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Female political prisoners in Iran facing ‘psychological torture’, say campaigners | Human rights

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Female human rights activists imprisoned in Iran face increased jail terms and transfers to prisons with “dangerous and alarming” conditions, hundreds of miles away from their families, according to campaigners.

Warnings of the deteriorating treatment of female prisoners in Iran come days after Nazanin Zaghari-Ratcliffe, the British-Iranian national who has served a five-year prison sentence in Iran, was sentenced to a further year in jail and a year-long travel ban by the Iranian courts.

Human rights campaigners said that in the past six months increasing numbers of Iranian women jailed for human rights and political activism had been moved from Evin prison in Tehran to prisons outside the capital city without warning.

The women were locked up in the same area as criminals who had committed serious offences such as murder, in breach of Iranian law and international standards. Campaigners said that some had been raped by interrogators, attacked by fellow prisoners or denied medical treatment.

Shiva Mahbobi, spokesperson for the Campaign to Free Political Prisoners in Iran, described it as “a way of subjecting them to psychological torture”.

“It is really, really bad,” she said. “[The guards] take away all their stuff; the family does not know where they are. There is a lack of drinking water, and lots of illnesses and contagious diseases.

“The guards intentionally plan for non-political prisoners to attack them. Some families can’t go and visit; if they can, it’s difficult to do often.”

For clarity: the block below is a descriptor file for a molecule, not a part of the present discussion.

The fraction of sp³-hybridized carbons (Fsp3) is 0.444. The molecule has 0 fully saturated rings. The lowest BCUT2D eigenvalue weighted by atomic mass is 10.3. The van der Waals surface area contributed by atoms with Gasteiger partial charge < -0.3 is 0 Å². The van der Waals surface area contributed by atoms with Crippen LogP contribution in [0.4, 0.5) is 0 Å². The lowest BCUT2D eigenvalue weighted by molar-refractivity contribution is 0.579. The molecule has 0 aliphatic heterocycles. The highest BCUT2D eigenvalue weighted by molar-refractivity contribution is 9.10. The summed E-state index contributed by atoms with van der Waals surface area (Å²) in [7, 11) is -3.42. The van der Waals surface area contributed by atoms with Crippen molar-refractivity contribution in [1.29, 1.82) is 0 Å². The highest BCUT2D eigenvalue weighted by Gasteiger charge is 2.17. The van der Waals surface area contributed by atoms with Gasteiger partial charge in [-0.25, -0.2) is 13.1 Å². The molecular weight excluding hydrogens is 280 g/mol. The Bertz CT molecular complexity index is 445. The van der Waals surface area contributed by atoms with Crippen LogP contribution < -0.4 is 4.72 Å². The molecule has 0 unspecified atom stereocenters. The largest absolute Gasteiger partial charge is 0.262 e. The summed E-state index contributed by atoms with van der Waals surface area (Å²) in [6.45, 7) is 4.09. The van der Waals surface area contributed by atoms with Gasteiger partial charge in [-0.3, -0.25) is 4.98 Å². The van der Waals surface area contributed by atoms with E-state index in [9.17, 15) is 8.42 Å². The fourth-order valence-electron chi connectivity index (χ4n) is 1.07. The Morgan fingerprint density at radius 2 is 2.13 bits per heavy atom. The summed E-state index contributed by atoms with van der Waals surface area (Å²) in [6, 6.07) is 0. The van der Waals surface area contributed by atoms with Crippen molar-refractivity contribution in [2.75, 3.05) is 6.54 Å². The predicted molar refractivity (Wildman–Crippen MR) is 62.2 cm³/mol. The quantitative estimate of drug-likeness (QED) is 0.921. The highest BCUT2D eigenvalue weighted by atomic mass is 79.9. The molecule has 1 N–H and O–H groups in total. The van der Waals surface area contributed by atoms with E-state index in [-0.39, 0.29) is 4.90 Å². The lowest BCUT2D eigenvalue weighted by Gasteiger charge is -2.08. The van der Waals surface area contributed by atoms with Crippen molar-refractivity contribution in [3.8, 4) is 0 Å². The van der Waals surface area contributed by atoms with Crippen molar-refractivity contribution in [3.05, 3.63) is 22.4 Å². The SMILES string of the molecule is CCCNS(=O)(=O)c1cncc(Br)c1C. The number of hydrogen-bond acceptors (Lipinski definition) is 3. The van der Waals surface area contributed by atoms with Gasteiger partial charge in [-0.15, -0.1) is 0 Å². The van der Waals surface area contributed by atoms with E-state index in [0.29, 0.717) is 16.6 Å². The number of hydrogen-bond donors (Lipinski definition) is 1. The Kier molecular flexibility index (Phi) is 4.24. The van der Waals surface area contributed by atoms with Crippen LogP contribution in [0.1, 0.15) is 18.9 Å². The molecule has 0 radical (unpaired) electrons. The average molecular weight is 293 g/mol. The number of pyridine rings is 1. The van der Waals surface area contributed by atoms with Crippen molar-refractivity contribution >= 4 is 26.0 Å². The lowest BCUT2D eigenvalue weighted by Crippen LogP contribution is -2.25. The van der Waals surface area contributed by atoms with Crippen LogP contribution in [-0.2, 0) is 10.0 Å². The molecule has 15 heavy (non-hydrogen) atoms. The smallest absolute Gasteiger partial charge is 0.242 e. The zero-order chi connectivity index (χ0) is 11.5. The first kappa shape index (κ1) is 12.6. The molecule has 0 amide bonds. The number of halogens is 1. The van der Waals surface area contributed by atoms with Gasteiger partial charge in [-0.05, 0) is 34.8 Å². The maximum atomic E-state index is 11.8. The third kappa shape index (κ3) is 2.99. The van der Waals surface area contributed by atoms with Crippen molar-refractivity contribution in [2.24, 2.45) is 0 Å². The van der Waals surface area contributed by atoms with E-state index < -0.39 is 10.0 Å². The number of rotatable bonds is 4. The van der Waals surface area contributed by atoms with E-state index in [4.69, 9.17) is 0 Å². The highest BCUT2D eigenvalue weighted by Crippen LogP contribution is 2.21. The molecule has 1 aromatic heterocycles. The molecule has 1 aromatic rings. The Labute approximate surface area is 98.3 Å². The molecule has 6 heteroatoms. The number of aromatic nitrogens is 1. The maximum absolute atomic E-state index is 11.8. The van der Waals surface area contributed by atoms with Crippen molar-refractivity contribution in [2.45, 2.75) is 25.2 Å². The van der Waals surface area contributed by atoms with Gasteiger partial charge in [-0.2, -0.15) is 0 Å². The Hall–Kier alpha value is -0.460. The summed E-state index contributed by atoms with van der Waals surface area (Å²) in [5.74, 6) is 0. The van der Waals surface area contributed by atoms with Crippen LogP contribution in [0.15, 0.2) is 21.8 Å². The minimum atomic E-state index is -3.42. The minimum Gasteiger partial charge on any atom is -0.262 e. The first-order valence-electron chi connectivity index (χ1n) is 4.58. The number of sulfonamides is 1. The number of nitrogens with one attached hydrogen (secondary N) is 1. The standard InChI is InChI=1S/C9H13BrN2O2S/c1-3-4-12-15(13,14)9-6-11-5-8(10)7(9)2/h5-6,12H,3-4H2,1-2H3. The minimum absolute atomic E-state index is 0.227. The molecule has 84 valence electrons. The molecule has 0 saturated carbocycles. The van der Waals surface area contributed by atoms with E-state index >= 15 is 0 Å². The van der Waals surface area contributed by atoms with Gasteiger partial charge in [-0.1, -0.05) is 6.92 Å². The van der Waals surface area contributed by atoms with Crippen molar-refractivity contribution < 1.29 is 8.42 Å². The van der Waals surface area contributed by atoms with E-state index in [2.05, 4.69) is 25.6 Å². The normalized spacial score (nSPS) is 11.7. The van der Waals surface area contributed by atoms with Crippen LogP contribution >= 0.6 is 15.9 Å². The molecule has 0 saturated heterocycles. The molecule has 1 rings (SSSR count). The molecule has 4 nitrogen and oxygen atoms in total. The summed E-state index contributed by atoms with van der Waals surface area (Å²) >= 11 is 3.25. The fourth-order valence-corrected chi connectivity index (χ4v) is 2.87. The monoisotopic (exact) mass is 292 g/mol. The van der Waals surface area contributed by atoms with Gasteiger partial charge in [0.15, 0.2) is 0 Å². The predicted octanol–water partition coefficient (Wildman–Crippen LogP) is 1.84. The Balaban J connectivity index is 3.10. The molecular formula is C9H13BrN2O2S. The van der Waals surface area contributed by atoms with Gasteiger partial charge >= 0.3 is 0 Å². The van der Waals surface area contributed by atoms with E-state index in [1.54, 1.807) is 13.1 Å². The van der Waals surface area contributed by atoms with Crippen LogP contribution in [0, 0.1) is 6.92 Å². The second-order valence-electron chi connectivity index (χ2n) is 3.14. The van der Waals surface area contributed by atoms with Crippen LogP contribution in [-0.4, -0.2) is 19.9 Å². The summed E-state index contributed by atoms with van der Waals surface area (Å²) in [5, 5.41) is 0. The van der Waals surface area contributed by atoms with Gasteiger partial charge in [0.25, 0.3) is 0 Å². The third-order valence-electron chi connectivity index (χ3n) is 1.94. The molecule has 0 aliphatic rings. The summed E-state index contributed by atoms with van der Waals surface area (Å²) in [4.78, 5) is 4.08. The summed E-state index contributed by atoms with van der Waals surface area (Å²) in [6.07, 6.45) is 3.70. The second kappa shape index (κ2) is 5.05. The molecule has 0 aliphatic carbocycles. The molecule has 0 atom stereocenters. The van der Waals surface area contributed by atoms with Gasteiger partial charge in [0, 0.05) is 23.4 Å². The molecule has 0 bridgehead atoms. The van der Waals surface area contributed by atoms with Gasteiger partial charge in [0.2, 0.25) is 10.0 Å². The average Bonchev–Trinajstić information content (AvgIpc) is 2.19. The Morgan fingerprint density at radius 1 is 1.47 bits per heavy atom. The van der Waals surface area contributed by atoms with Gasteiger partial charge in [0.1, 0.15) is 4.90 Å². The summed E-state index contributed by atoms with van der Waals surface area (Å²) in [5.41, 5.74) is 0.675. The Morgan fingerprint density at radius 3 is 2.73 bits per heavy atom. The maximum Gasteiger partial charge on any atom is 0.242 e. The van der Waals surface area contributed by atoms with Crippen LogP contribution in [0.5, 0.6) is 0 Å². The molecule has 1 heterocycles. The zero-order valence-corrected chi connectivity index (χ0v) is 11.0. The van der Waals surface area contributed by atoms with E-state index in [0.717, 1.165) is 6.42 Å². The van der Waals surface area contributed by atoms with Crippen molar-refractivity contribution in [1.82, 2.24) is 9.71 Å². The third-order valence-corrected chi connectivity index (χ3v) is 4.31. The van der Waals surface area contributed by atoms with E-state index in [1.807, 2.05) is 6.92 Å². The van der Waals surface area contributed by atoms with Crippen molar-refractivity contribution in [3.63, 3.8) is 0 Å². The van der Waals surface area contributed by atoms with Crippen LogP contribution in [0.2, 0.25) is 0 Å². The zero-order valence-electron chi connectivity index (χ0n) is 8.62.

Iran human rights activist Nasrin Sotoudeh
The human rights lawyer Nasrin Sotoudeh, pictured while on medical release with her son Nima, was transferred from Evin prison to Shahr-e Rey, where conditions are described as ‘extremely poor’. Photograph: Abedin Taherkenareh/EPA

Nasrin Sotoudeh, a human rights lawyer imprisoned for her work defending women’s rights and protesting against Iran’s forced veiling laws, was transferred from Evin prison to Shahr-e Rey prison in Varamin, outside Tehran, in October last year. In January she was diagnosed with a myocardial bridge – symptoms include angina, chest pain and other heart complications. She was told by a doctor to avoid stress and that she should be held in a well-ventilated space.

But the conditions in Shahr-e Rey prison are “extremely poor”, according to Nassim Papayianni, Amnesty International’s Iran campaigner. It is a disused chicken farm that holds several hundred women convicted of violent offences in overcrowded and unhygienic conditions, without access to decent food, medicine and fresh air, she said.

There are no windows, and prisoners have no access to safe, drinkable water. Reports from the facility indicate high levels of assault towards inmates by other inmates and prison staff, as well as rampant drug use and infectious diseases.

In December last year, Saba Kordafshari, a human rights defender, was also transferred from Evin to Shahr-e Rey prison.

Zeynab Jalalian, a Kurdish Iranian woman, was moved to four different prisons between April and November last year including Yazd, Evin and Kermanshah. She has described prison transfers as a type of mental torture. She was not allowed to take her personal belongings, including clothes, with her and said she had been denied healthcare, which caused her more suffering, especially as she recovered from Covid-19.

In January, Golrokh Ebrahimi Iraee was moved almost 120 miles (200km) from Shahr-e Rey to Amol prison in northern Iran without notice and deprived of her personal possessions. She had already served one sentence when she was imprisoned again in November 2019 for “insulting the supreme leader” and “spreading propaganda against the system”. In an open letter, her husband wrote that guards had dragged her across the floor by her hair.

Atena Daemi, a women’s rights activist, has been sentenced in two further cases for peacefully protesting while serving time for campaigning against the death penalty in Iran. She was transferred suddenly, and without notice, from Evin prison to Lakan prison in Gilan province, north-west of Tehran, last month.